There have been nights — rare nights — that all five of our kids are sound asleep.  ”At last!”, we think to ourselves, we are ALL going to sleep through the night!  And then it begins. Finnegan scratch, scratch, scratches, with his collar jingle, jingle, jingling and there we lie, wide awake, tossing and turning.  Something is keeping him up.  And that something is keeping us up.  And that’s no good at all. Believing that “something” is very likely found in his food, I was game to give the new IAMS SO GOOD! brand a try — I’ll give anything a try if it will help me (and Finn!) sleep through the night!

Our family is a firm believer that “you are what you eat.”  We do our best to eat locally-sourced foods and splurge on organic fruits and veggies when we can; we belong to a CSA and enjoy family trips to our farmers market on Wednesday evenings.  My husband is a hater of high-fructose corn syrup and we try to stay away from processed foods.  Don’t get me wrong – we’re not health nuts.  We do enjoy the occasional Doritos, Oreos and other “junk” food.  But we try to avoid it.  And, as it turns out, perhaps Finn should too.

While at this IAMS event, my eyes were opened to just how much “junk” is really in some dog food.  Added sugars, dyes and artificial preservatives. It kinda makes me itchy just thinking about it!

 

Ew. These nasty things could be in your dog's bowl. And Finn's too!

The new SO GOOD! dog food leaves out that bad stuff and fills the bowl with good stuff — natural stuff like chicken, veggies and fruit.

IAMS SO GOOD only has wholesome ingredients, like these

They even had Oprah’s former chef, Art Smith on board, talking about the value of wholesome foods.  As he put it earlier this week, “the more wholesome, the better.”  I couldn’t agree more.  For people and for pets too.

 

Finnegan: a very happy dog whose day was SO GOOD thanks to IAMS

NOTE: This is a sponsored post for IAMS.

Time to go!

It’s a universal challenge:  getting out of the house in the morning on time — ideally with your children in tow, snacks packed, shoes tied, coats on, teeth brushed and hair combed.  It was hard when we had one tiny tot. It was harder when we had two.  Now that we have five, well, it’s not easy but, we’ve learned from our mistakes and, in the spirit of sharing, hopefully you can too!

  • Wake up earlier.  It’s painful but trust me, it works.  We made two mistakes in this category. First, we often hit snooze until a baby cried and demanded our attention; at that point, it is too late. You’re already behind the 8-ball.  An early rise is critical to the success of our morning mission.  It allows us to literally be one step ahead of the little people — which is where you need to be if you’re going to drag them out the door on time.  The second mistake we made was letting them sleep in; after years of being told “never wake a sleeping baby”, it seems counter-intuitive to do just that but, you must.  They need time that transition time from the land of nod to the day ahead and the more time you allow them, the less hustling and bustling and screaming and yelling there will be. Trust me on this!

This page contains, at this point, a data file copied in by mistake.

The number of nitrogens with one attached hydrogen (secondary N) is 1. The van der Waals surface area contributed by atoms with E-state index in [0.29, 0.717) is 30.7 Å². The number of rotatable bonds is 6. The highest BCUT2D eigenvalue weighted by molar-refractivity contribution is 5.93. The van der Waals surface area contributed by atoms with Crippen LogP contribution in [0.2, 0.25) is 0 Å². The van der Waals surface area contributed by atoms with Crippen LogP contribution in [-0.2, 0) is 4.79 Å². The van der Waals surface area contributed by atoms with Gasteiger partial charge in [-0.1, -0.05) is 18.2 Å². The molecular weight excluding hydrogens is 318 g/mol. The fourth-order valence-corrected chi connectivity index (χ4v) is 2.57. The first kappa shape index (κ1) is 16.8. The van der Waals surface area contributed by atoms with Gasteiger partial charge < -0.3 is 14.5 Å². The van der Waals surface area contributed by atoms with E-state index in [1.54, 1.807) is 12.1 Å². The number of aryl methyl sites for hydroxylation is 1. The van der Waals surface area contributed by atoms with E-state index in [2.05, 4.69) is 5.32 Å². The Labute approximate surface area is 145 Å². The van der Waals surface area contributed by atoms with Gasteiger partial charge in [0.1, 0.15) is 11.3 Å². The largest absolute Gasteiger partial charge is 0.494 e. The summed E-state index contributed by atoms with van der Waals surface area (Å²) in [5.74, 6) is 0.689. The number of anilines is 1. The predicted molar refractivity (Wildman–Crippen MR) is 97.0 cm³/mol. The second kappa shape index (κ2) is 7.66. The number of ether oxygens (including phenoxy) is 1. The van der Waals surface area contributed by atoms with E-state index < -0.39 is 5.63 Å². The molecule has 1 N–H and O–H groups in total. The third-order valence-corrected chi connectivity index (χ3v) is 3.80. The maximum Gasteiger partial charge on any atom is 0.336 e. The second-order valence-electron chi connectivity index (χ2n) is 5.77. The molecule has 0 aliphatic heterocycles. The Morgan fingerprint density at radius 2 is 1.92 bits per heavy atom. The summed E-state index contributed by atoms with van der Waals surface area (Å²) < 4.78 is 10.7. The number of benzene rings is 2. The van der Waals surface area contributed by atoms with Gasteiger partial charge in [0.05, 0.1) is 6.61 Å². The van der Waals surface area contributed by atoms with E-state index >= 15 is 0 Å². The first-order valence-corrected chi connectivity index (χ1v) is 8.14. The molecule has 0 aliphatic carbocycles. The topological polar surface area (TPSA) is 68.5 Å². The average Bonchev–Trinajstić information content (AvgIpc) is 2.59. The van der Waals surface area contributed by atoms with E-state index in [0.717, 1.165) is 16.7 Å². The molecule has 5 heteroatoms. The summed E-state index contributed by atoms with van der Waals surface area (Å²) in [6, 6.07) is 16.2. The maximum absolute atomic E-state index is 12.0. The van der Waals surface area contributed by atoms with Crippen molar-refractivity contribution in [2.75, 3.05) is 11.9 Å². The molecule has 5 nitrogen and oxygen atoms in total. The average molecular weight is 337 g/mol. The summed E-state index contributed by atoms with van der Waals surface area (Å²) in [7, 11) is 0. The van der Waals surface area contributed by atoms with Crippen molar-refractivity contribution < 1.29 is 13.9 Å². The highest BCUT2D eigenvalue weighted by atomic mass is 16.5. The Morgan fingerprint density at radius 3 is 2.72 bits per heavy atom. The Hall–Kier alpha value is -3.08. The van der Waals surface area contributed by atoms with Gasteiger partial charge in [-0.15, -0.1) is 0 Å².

• Prep the night before.  Make the lunches. Pack those snacks. Put out the clothes. Pack the backpacks. Sign the forms.  Write the notes.  Set the shoes by the door. Locate the gloves, hats and mittens.  It’s not fun but it’s a lot less fun to tackle these tasks with whining tots and as tempers rise and the time ticks away in the morning.  And, whatever you do, don’t forget to set the coffee maker!  What the heck – you may even want to pick out an outfit and pack lunch for yourself!
  • Let them “do it self!“  Kids love to help. So, put them to work!  A toddler can find his shoes and put them by the door.  A kindergartener can pop a snack into her backpack.  And a third-grader can and should be responsible for neatly packing up his homework and picking out clothes for the next day.  So, let them.  It will ease the burden on you, make them feel great and teach an important lesson about responsibility along the way.

I suppose last but not least, allow room for error.  You know what they say about the best-laid plans right?   Well, the morning routine is no exception and sometimes you just need to roll with it.  Sometimes you are going to be late.  And that’s ok.  That’s when it’s good to remember one of my mantras, for better or worse, better late than never!


One of the first things I thought upon discovering I was pregnant with triplets was, “OMG! What will we drive?!”  At the time, we had a one and three year old and I just couldn’t envision a vehicle that would accomodate their two car seats plus three more unless it looked like this:

When the triplets were born, we had an Acura MDX — the nicest car I will ever own.  That car was a decision we toiled over for months before we bid adieu to our beloved Jetta and bonjour to Bebe #2 so, saying good-bye was a bit traumatic.  But, six brutal weeks of putting our toddlers in through the trunk while our triplets were jammed into a too-tight second row and our strollers were left on the curb forced our hand.  Bon voyage lovely Acura and bonjour… what? What would we drive?  How would we transport our brood from Point A to Point B with five car seats safely anchored and enough room in the trunk for a double and triple stroller… not to mention the other stuff that often filled our trunk — the pack and plays, portable high chairs, diaper bags, blankies and other assorted necessities of those first few years?

(more…)